The Road to Glory

 

Warner Baxter and June Lang are a forgettable couple in The Road to Glory (1936).  June is more memorable in her scenes with Fredric March.

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The Road to Glory

 

June Lang in a retitled rerelease publicity still for The Road to Glory (1936).  June was born in Minneapolis and had 45 acting credits in her career, from an uncredited extra in 1931, to a 1968 tv episode.  June’s promising career stalled in 1938 when she was filming on location in England and was so concerned about World War II which had not yet penetrated the American consciousness, she could not complete the film, and was fired at 20th Century Fox.  Shortly thereafter she married a disreputable Chicago mobster, ending her career with poverty row productions and a few guest shots on tv.  Her career highlights include Bonnie Scotland with Laurel and Hardy, Captain January with Shirley Temple, and John Ford’s Wee Willie Winkie, as Shirley Temple’s mother.

The Road to Glory

 

 

 

June Lang as Monique La Coste in The Road to Glory (1936).  She is an adequate Hawksian woman, something of a “place holder” for a better, more charismatic screen presence.

The Road to Glory

Victor Kilian is the tall Sergeant in the middle of a publicity still for The Road to Glory (1936).  Victor was also part of the team in Howard Hawks’ Only Angels Have Wings (1939).

The Road to Glory

June Lang has a tough time choosing between Fredric March and Warner Baxter in The Road to Glory (1936).

The Road to Glory

Warner Baxter is the Captain and Fredric March is the Lieutenant in The Road to Glory (1936).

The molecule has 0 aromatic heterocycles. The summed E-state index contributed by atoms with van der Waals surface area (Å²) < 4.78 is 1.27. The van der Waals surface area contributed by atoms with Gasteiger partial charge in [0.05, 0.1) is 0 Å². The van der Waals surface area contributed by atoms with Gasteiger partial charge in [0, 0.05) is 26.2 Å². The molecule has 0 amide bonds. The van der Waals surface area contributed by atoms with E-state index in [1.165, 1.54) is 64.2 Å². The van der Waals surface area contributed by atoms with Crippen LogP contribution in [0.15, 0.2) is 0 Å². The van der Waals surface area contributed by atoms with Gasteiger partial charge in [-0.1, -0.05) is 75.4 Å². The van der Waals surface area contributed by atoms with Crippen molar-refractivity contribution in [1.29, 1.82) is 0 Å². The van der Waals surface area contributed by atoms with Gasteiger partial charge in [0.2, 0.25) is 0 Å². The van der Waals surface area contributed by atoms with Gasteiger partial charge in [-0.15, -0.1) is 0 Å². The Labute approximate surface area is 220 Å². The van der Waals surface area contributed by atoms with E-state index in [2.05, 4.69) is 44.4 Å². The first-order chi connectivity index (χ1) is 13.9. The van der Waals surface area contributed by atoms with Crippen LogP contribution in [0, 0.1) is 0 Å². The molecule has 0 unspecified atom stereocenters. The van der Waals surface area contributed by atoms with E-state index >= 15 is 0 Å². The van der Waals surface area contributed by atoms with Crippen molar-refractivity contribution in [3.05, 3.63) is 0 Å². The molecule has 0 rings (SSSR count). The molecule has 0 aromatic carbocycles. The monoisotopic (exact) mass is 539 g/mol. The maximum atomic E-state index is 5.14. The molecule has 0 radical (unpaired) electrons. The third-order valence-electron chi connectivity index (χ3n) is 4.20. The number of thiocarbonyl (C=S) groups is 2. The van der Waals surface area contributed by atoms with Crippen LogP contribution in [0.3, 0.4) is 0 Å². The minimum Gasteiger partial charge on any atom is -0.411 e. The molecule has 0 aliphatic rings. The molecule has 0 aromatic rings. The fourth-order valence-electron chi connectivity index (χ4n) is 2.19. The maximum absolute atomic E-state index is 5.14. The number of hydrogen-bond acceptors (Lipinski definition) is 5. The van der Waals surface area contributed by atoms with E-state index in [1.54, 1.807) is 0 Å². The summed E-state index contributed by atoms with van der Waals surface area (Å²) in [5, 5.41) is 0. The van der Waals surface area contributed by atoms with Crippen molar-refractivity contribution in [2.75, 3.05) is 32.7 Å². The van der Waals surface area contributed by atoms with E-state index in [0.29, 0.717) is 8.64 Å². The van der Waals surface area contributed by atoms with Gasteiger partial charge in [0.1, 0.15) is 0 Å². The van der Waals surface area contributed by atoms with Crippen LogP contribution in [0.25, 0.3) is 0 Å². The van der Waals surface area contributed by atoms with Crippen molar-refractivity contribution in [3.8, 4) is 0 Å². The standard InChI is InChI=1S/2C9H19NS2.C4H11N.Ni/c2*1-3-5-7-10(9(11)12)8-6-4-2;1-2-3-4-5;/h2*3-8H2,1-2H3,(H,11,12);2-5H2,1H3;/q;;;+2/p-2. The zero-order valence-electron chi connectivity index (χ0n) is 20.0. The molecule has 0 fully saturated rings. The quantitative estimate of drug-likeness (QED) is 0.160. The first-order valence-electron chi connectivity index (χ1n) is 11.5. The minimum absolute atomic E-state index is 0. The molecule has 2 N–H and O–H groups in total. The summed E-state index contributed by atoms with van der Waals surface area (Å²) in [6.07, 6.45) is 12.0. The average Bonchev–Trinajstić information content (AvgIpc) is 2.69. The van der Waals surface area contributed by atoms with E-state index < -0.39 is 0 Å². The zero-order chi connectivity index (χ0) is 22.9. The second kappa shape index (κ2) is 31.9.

The Road to Glory

Warner Baxter in a publicity still for the retitled rerelease of The Road to Glory (1936).  Warner was born in Columbus, Ohio and had 108 acting credits in his career, from an uncredited bit in 1918 to 1950.  His career highlights include the title role of an unseen 1926 version of The Great Gatsby, as The Cisco Kid in In Old Arizona (1928) for which he won a Best Actor Oscar, 42nd Street (1933), and 10 features as Crime Doctor (1943-49).

The Road to Glory

Fredric March and June Lang in a publicity still for The Road to Glory (1936), Howard Hawks’ first sound film at 20th Century Fox, after making all eight of his silent films at the studio.

The Road to Glory


 

Warner Baxter as World War I Capt Paul LaRoche in a publicity still for The Road to Glory (1936)

The Road to Glory

 

Warner Baxter in a publicity still for The Road to Glory (1936), a watchable and entertaining Howard Hawks effort.  The film is strongly cast, including Fredric March and Lionel Barrymore, with excellent action scenes, an interesting story, and a sense of life in the trenches during World War I, but overall the film is a notch below Hawks’ numerous masterpieces.

The Road to Glory


Lionel Barrymore in The Road to Glory (originally titled Zero Hour)

Lionel Barrymore as Private Morin in a publicity still from the rerelease of The Road to Glory (1936), retitled Zero Hour.  It is also known as Wooden Crosses.

The Road to Glory


Warner Baxter and Victor Killian in a publicity still for the rerelease of The Road to Glory (1936), retitled Wooden Crosses.  Victor was also in Howard Hawks’ Only Angels Have Wings.  He was also seen on tv in Mary Hartman, Mary Hartman as The Fernwood Flasher.

The Road to Glory

Fredric March in a publicity still for The Road To Glory

Fredric March in a publicity still for The Road to Glory (1936).  Fredric is perhaps neglected in the 21st century, but in his time he was one of the most popular and critically acclaimed actors.  He was a two time Best Actor Oscar winner, for Dr Jekyll and Mr Hyde (1931) and The Best Years of Our Lives (1945).  Fredric’s career ran from an uncredited bit in 1921 through 1973.  He was also Willie Loman in the rarely seen 1951 version of Death of a Salesman.

The Road to Glory

Gregory Rataff as an unnamed Russian soldier and Lionel Barrymore as a soldier past his prime in The Road to Glory (1936), retitled Zero Hour for rerelease.

The Road to Glory

Fredric March in a publicity still for The Road to Glory (1936), retitled Zero Hour.  The film is better than average, but since Howard Hawks has so many other classic masterpieces, the film is overlooked.  It is also rarely seen and has never been released on home video, laser or dvd.